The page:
Why this season is not a total loss

UConn freshman Vance Jackson looks to pass against Memphis on February 16th at the XL Center in Hartford. (Zhelun Lang/The Daily Campus)

We’re reaching the tail end of February, and with the beginning of March comes the coveted beginning of March Madness. It’s almost a staple that UConn basketball makes an appearance in the tournament, but with a 14-12 record and no quality wins to bolster their resume, an at-large bid is far out of the question.

Even though the team has won seven of their last eight games, including some impressive comebacks against Memphis and Temple, a conference tournament win seems unlikely, as the Huskies would have to overcome No. 15 Cincinnati and No. 17 SMU, which is not expected to happen, but not impossible.

Nevertheless, with the season winding down, the time for reflection is starting. How does one assess this season from UConn? What is next year’s roster going to look like? Are there any positives to draw?

It’s hard to look at this season in a favorable light, and it’s tricky to say that injuries were a good thing. But I would argue that this season HAD to happen.

Just to clarify, I’m not advocating for players to get hurt, nor am I saying I’m relieved that three players had their season cut short. But the mentality built from a team that was expecting so much of themselves, only to struggle mightily, coupled with the emergence of some key players that may not have otherwise gotten the chance to shine, actually make this season more necessary than if it didn’t happen.

You may or may not recall the freshman class calling themselves the “Top 5” way back in July. That was just a microcosm of the excitement flowing through the team in the preseason, and then the ranking came out: preseason No. 18. That’s enough to get any team excited.

But then they lost to Wagner by nine, dropping a home opener at Gampel for the first time since it was built in 1990, and the first loss to open the season in 18 years. Then they lost to Northeastern. Then they barely scraped out a road victory against LMU, where Alterique Gilbert got hurt, and never returned.

But then Terry Larrier fell. And UConn kept losing. And all of a sudden, a team whose expectations for themselves were so high suddenly fell back down to earth in stunning fashion. It’s hard to say where the team would be now if those injuries didn’t occur, but it’s not like having a team at full health helped the Huskies out all too much to start the season anyway. Like I had feared, the cohesiveness of players who, for the most part, hadn’t played together much, was too big of a factor to overcome.

They probably would have figured it out eventually. However, they wouldn’t have had to pass the character test they’ve been put through this whole season, not with a full roster. The “it aint over till it’s over” mentality is crucial for any young team, and especially for a UConn program that hasn’t been considered dominant since the late 1990s and early 2000s. The struggle of falling so hard and having to work five times as hard to prove yourself helps a team learn not only what they’re capable of, but it gifts them with the mentality that hard work can achieve anything. Had UConn played a season fully healthy, the critics would surely be dropping the “Is UConn really all that talented?” takes every week. Now, there’s really no denying it.

In addition to just overcoming adversity, it builds the character of the individuals, most importantly the ones that will be running the show once the seniors leave. Hopefully Jalen Adams doesn’t leave after this season, which I don’t see happening barring a deep NIT run, but he’ll clearly be leading the point in a deep class of point guards, which always bodes well for UConn.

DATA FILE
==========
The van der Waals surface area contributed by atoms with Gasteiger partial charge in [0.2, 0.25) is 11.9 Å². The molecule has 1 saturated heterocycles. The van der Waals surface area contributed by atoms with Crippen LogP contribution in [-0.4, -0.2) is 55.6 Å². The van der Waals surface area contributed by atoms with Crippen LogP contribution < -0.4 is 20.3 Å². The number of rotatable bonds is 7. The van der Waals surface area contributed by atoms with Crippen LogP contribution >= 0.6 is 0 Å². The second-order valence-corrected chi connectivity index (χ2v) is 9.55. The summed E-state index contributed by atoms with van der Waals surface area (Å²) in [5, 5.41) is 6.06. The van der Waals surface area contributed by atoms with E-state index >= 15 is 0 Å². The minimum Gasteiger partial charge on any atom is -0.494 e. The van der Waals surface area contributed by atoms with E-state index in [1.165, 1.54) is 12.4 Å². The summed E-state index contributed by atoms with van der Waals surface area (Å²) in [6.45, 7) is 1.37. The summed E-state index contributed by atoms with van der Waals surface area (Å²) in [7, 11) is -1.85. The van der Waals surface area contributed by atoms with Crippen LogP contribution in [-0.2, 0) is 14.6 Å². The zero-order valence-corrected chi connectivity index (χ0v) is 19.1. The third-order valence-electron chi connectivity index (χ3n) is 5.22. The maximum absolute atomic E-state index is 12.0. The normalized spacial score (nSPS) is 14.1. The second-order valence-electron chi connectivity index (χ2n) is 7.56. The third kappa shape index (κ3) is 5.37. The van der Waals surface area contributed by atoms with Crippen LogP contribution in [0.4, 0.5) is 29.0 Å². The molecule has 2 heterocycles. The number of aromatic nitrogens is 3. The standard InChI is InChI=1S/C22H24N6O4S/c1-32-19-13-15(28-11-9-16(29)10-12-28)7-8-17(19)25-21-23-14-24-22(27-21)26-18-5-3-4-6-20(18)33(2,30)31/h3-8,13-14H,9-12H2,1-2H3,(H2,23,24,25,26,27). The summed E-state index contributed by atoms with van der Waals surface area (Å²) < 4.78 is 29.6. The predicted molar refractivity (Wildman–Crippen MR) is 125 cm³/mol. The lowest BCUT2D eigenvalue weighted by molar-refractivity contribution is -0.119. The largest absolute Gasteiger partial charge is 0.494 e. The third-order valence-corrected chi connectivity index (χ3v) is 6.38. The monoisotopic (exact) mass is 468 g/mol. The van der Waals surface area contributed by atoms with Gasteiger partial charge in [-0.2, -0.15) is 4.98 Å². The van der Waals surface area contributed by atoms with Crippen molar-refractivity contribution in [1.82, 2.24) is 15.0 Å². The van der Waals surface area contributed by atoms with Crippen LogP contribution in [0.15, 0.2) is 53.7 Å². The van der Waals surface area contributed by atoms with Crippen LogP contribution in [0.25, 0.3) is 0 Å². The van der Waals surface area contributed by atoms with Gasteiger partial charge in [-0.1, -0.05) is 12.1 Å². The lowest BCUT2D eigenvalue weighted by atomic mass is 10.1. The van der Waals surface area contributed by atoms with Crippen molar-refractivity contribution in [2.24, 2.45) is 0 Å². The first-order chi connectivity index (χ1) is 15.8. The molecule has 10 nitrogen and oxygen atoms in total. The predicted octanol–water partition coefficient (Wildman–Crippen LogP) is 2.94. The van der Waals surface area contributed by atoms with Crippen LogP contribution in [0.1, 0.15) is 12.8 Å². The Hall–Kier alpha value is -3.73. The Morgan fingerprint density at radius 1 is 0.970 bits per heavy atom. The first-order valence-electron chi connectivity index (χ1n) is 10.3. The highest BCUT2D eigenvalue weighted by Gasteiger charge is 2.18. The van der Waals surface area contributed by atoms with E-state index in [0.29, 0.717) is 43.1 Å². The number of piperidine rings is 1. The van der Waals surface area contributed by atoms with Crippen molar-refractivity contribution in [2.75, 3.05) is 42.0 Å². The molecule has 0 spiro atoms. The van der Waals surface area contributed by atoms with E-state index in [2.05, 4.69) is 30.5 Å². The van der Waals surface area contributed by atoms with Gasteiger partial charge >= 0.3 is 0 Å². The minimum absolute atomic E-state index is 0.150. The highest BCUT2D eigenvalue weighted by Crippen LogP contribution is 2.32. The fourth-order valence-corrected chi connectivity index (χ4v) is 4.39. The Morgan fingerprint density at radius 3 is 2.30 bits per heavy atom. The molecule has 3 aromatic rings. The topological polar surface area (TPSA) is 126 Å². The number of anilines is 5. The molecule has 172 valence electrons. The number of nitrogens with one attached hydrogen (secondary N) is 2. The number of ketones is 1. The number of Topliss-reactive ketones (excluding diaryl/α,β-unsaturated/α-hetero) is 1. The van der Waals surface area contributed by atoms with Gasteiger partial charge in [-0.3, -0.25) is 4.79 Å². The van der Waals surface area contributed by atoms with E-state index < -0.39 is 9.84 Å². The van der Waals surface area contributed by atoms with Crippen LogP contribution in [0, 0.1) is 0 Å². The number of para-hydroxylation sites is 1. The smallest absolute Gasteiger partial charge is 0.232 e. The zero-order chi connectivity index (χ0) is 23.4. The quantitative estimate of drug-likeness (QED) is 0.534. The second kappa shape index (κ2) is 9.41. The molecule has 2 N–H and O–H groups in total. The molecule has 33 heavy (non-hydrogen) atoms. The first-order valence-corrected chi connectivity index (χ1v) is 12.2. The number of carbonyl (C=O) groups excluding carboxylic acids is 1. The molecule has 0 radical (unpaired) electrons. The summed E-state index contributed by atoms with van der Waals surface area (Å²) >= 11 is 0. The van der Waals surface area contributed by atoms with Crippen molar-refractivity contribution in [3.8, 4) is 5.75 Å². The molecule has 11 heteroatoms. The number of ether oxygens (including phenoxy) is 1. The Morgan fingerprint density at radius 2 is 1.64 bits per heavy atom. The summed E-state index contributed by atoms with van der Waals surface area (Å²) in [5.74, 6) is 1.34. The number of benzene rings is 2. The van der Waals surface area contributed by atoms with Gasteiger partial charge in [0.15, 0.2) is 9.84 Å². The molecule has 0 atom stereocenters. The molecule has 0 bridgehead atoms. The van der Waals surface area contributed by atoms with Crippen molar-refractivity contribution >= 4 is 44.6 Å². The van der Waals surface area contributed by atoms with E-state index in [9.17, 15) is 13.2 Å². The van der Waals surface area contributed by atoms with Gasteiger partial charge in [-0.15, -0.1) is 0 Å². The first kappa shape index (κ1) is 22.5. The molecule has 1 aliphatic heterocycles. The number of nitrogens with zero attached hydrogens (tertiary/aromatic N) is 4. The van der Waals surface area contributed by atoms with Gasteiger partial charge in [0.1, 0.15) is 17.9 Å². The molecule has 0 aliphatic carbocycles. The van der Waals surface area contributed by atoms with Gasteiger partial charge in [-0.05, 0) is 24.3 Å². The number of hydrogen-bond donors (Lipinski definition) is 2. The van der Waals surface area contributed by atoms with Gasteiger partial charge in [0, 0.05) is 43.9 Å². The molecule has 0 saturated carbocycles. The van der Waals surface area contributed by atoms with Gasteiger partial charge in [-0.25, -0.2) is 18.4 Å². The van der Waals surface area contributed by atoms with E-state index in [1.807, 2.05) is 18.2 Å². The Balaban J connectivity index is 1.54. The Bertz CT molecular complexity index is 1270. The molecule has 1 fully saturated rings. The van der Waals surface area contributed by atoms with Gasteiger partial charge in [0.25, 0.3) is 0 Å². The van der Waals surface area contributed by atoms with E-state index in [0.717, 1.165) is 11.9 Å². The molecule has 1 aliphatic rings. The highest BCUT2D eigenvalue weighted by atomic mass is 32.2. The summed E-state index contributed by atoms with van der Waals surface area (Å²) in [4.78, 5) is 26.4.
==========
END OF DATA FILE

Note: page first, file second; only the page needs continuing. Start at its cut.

One of the most pleasing surprises to emerge from this season is Christian Vital. He has solidified himself as one of the gutsiest and energetic players on the court, and the amount of playing time he has gotten would have never happened if Larrier and Gilbert were still healthy. He’s averaging 10.3 points per game in conference play and shooting 43 percent from the field. The experience he’s gained is invaluable, as both he and head coach Kevin Ollie have said on multiple occasions.

With two coveted guards already committed to UConn for next year, Vital is the prime candidate to share his wisdom; and especially if Adams leaves (if not at the end of this year, then certainly after his junior year), Vital is going to be the guard who may not be the next Kemba, but he could just as easily become the next leader with an endless vat of basketball smarts.

Vance Jackson, while cooled off in his offensive game recently, not only got confidence in his shooting back after a poor start to the season, but the defensive experience he’s gained while being a starter is something that will be priceless next year. Especially as one of the bigger guys on the team with Amida Brimah and Kentan Facey leaving next year, his experience in the post will be a fantastic compliment to Larrier and Steven Enoch.

This season may not have been a total disaster. While maybe they would be in third place in the conference right now with a full roster, there’s just no way to tell when the team would have started gelling. Players key to next year’s crucial season are gaining knowledge on the court they otherwise would not have, and they are certainly making the most of it. The team has bounced back in such an incredible way that winning the conference tournament isn’t even a laughable statement to make.

Injuries are never good. Losing is never good. Embarrassment is never good. It’s what a team does in the wake of it all that really determines just how talented they are.


Stephanie Sheehan is the associate managing editor for The Daily Campus, covering men’s basketball. She can be reached via email at stephanie.sheehan@uconn.edu. She tweets @steph_sheehan.